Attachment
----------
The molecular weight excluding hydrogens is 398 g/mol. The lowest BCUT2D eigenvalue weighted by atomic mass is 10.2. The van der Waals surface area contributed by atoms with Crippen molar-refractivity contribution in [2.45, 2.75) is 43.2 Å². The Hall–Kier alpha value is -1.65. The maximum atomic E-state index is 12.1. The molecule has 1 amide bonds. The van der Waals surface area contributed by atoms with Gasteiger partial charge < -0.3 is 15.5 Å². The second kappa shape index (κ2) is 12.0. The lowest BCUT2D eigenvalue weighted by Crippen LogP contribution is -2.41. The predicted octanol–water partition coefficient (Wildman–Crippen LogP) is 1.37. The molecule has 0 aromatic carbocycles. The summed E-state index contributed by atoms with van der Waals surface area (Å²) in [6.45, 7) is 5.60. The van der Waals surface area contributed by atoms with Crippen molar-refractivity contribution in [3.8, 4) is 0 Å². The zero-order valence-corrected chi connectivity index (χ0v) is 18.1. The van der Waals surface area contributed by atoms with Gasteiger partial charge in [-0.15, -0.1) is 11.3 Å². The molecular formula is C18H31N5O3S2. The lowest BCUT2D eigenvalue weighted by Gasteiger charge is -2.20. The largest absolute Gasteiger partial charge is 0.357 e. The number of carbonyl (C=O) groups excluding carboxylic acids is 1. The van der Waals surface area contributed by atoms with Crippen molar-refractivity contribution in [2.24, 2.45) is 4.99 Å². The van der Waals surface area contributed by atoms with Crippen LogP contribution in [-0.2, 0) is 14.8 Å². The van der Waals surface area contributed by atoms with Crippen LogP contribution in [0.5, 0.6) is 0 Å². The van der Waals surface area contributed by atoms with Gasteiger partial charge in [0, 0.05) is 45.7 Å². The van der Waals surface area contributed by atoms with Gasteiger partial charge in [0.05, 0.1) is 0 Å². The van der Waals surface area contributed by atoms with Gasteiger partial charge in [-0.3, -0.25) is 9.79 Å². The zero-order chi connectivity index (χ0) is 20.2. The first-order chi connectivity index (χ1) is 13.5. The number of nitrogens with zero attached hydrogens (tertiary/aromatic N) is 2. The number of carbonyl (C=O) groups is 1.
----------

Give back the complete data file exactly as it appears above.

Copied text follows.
The molecular weight excluding hydrogens is 398 g/mol. The lowest BCUT2D eigenvalue weighted by atomic mass is 10.2. The van der Waals surface area contributed by atoms with Crippen molar-refractivity contribution in [2.45, 2.75) is 43.2 Å². The Hall–Kier alpha value is -1.65. The maximum atomic E-state index is 12.1. The molecule has 1 amide bonds. The van der Waals surface area contributed by atoms with Gasteiger partial charge < -0.3 is 15.5 Å². The second kappa shape index (κ2) is 12.0. The lowest BCUT2D eigenvalue weighted by Crippen LogP contribution is -2.41. The predicted octanol–water partition coefficient (Wildman–Crippen LogP) is 1.37. The molecule has 0 aromatic carbocycles. The summed E-state index contributed by atoms with van der Waals surface area (Å²) in [6.45, 7) is 5.60. The van der Waals surface area contributed by atoms with Crippen molar-refractivity contribution in [3.8, 4) is 0 Å². The zero-order valence-corrected chi connectivity index (χ0v) is 18.1. The van der Waals surface area contributed by atoms with Gasteiger partial charge in [-0.15, -0.1) is 11.3 Å². The molecular formula is C18H31N5O3S2. The lowest BCUT2D eigenvalue weighted by Gasteiger charge is -2.20. The largest absolute Gasteiger partial charge is 0.357 e. The number of carbonyl (C=O) groups excluding carboxylic acids is 1. The van der Waals surface area contributed by atoms with Crippen molar-refractivity contribution in [2.24, 2.45) is 4.99 Å². The van der Waals surface area contributed by atoms with Crippen LogP contribution in [-0.2, 0) is 14.8 Å². The van der Waals surface area contributed by atoms with Crippen LogP contribution in [0.5, 0.6) is 0 Å². The van der Waals surface area contributed by atoms with Gasteiger partial charge in [0, 0.05) is 45.7 Å². The van der Waals surface area contributed by atoms with Gasteiger partial charge in [0.05, 0.1) is 0 Å². The van der Waals surface area contributed by atoms with Gasteiger partial charge in [-0.3, -0.25) is 9.79 Å². The zero-order chi connectivity index (χ0) is 20.2. The first-order chi connectivity index (χ1) is 13.5. The number of nitrogens with zero attached hydrogens (tertiary/aromatic N) is 2. The number of carbonyl (C=O) groups is 1.